The KORA research platform and the MONICA Augsburg studies were initiated and financed by the Helmholtz Zentrum München, German Research Center for Environmental Health, which is funded by the German Federal Ministry of Education, Science, Research and Technology and by the State of Bavaria. Since the year 2000, the collection of MI data has been co-financed by the German Federal Ministry of Health to provide population-based MI morbidity data for the official German Health Report (see www.gbe-bund.de). Steering partners of the MONICA/KORA Infarction Registry, Augsburg, include the KORA research platform, Helmholtz Zentrum München and the Department of Internal Medicine I, Cardiology, Central Hospital of Augsburg.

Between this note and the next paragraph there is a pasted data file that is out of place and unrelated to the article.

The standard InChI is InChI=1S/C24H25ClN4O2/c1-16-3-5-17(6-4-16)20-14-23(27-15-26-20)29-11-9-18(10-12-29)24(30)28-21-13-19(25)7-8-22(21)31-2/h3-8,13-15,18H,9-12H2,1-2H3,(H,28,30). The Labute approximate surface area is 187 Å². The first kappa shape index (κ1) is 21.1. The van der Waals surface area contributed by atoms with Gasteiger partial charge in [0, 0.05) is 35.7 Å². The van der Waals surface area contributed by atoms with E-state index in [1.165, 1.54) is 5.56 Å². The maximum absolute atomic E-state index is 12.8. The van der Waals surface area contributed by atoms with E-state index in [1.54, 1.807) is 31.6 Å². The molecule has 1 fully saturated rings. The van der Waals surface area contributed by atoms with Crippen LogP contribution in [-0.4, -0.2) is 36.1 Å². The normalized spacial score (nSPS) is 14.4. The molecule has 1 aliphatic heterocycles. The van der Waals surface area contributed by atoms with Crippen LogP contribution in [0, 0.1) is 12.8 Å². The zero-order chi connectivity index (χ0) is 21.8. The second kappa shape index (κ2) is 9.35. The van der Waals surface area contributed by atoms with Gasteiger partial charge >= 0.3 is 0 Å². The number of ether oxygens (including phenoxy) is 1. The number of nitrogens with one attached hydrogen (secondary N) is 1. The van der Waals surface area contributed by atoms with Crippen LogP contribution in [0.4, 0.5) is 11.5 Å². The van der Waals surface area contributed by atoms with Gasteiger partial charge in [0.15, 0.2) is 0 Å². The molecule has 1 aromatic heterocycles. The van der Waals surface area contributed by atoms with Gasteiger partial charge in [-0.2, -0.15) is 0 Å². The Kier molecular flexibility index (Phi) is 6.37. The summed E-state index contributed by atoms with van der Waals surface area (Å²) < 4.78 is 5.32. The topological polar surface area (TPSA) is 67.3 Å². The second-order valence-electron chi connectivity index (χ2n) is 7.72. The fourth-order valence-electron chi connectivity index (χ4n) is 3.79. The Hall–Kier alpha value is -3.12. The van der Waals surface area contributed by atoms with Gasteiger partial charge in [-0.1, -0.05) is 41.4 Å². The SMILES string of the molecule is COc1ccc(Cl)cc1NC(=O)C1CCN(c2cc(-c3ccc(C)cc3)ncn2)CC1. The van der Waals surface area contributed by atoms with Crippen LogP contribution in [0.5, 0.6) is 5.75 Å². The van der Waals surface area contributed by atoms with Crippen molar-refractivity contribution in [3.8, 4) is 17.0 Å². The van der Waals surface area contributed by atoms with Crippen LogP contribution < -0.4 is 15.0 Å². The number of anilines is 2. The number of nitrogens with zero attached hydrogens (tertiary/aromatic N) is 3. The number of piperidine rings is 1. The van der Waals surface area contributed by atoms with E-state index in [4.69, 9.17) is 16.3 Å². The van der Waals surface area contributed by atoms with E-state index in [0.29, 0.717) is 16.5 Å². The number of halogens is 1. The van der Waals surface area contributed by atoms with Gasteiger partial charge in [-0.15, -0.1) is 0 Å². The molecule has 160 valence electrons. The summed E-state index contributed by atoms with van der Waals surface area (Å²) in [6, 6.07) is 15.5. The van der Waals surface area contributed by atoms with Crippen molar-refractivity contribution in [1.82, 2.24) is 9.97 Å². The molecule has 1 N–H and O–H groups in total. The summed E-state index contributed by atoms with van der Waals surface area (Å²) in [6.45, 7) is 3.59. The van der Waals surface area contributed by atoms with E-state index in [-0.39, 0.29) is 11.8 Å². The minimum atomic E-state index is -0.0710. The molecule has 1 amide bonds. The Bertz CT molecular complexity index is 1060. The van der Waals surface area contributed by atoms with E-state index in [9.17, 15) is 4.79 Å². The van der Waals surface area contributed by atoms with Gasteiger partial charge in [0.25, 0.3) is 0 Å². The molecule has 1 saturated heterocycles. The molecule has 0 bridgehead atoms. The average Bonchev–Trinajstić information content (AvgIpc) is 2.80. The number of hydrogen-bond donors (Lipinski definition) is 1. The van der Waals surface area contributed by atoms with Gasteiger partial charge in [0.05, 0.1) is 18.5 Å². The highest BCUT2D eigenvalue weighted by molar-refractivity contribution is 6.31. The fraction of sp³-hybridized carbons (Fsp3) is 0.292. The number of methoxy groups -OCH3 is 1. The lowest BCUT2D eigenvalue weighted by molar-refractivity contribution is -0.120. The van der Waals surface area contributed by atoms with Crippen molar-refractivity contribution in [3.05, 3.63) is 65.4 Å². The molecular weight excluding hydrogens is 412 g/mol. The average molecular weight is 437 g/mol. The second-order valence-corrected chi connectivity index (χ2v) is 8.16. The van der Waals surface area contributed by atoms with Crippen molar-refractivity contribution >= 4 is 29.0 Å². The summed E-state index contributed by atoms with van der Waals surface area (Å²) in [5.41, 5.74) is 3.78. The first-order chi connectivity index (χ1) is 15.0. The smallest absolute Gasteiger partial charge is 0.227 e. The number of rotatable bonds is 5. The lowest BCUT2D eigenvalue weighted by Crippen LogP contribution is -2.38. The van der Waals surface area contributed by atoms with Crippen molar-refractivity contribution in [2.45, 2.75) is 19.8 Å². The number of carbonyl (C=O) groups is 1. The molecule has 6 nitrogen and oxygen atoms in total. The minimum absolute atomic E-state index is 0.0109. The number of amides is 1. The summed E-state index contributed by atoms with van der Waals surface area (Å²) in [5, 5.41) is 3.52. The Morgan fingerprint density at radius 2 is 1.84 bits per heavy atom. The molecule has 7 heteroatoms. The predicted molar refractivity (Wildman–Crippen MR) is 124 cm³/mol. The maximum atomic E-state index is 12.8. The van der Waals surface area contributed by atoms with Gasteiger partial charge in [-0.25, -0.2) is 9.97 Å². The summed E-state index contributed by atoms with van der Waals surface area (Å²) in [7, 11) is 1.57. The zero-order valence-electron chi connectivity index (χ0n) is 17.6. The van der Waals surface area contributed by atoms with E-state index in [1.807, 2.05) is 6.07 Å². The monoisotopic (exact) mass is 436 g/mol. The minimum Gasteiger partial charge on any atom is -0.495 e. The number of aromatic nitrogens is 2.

Availability of data and materials
Due to restrictions from Helmholtz Zentrum München, data are available upon request for any researcher based on a standard agreement on data provision within the KORA Research Platform.
Ethics approval and consent to participate
Data collection and follow-up questionnaires have been approved by the ethics committee of the Bavarian Medical Association (Bayerische Landesärztekammer) and have been performed in accordance with the Declaration of Helsinki. All study participants gave written informed consent.
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The authors declare that they have no competing interests.
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Colombo, M.G., Kirchberger, I., Amann, U. et al. Admission serum potassium concentration and long-term mortality in patients with acute myocardial infarction: results from the MONICA/KORA myocardial infarction registry. BMC Cardiovasc Disord 17, 198 (2017). https://doi.org/10.1186/s12872-017-0635-x